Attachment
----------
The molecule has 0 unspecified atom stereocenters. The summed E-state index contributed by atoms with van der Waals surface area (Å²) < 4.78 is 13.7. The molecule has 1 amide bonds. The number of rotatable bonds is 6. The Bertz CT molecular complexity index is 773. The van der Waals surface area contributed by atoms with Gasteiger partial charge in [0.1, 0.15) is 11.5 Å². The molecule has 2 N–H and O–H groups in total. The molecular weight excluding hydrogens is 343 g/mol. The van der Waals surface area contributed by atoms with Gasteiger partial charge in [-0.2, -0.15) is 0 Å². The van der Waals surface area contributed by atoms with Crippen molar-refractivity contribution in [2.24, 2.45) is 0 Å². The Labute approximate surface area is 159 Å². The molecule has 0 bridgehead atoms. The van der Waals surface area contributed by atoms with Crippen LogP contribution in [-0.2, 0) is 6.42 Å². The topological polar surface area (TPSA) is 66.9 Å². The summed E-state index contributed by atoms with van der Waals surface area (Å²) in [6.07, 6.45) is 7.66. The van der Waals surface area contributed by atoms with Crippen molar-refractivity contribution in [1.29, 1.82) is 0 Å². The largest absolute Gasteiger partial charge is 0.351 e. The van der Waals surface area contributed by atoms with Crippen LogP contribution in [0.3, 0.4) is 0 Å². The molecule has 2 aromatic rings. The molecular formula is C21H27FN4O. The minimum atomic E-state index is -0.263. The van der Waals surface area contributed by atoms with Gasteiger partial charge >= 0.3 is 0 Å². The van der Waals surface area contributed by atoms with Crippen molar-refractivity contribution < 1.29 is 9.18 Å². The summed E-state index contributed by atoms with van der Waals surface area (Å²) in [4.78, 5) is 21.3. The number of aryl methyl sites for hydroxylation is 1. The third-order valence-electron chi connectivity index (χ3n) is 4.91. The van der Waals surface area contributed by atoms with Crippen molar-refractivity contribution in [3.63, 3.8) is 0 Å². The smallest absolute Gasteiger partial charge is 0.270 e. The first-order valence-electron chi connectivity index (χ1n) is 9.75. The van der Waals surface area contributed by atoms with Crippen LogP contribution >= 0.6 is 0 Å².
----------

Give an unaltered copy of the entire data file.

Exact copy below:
The molecule has 0 unspecified atom stereocenters. The summed E-state index contributed by atoms with van der Waals surface area (Å²) < 4.78 is 13.7. The molecule has 1 amide bonds. The number of rotatable bonds is 6. The Bertz CT molecular complexity index is 773. The van der Waals surface area contributed by atoms with Gasteiger partial charge in [0.1, 0.15) is 11.5 Å². The molecule has 2 N–H and O–H groups in total. The molecular weight excluding hydrogens is 343 g/mol. The van der Waals surface area contributed by atoms with Gasteiger partial charge in [-0.2, -0.15) is 0 Å². The van der Waals surface area contributed by atoms with Crippen molar-refractivity contribution in [2.24, 2.45) is 0 Å². The Labute approximate surface area is 159 Å². The molecule has 0 bridgehead atoms. The van der Waals surface area contributed by atoms with Crippen LogP contribution in [-0.2, 0) is 6.42 Å². The topological polar surface area (TPSA) is 66.9 Å². The summed E-state index contributed by atoms with van der Waals surface area (Å²) in [6.07, 6.45) is 7.66. The van der Waals surface area contributed by atoms with Crippen molar-refractivity contribution in [1.29, 1.82) is 0 Å². The largest absolute Gasteiger partial charge is 0.351 e. The van der Waals surface area contributed by atoms with Crippen LogP contribution in [0.3, 0.4) is 0 Å². The molecule has 2 aromatic rings. The molecular formula is C21H27FN4O. The minimum atomic E-state index is -0.263. The van der Waals surface area contributed by atoms with Gasteiger partial charge >= 0.3 is 0 Å². The van der Waals surface area contributed by atoms with Crippen molar-refractivity contribution < 1.29 is 9.18 Å². The summed E-state index contributed by atoms with van der Waals surface area (Å²) in [4.78, 5) is 21.3. The number of aryl methyl sites for hydroxylation is 1. The third-order valence-electron chi connectivity index (χ3n) is 4.91. The van der Waals surface area contributed by atoms with Crippen molar-refractivity contribution in [3.63, 3.8) is 0 Å². The smallest absolute Gasteiger partial charge is 0.270 e. The first-order valence-electron chi connectivity index (χ1n) is 9.75. The van der Waals surface area contributed by atoms with Crippen LogP contribution >= 0.6 is 0 Å².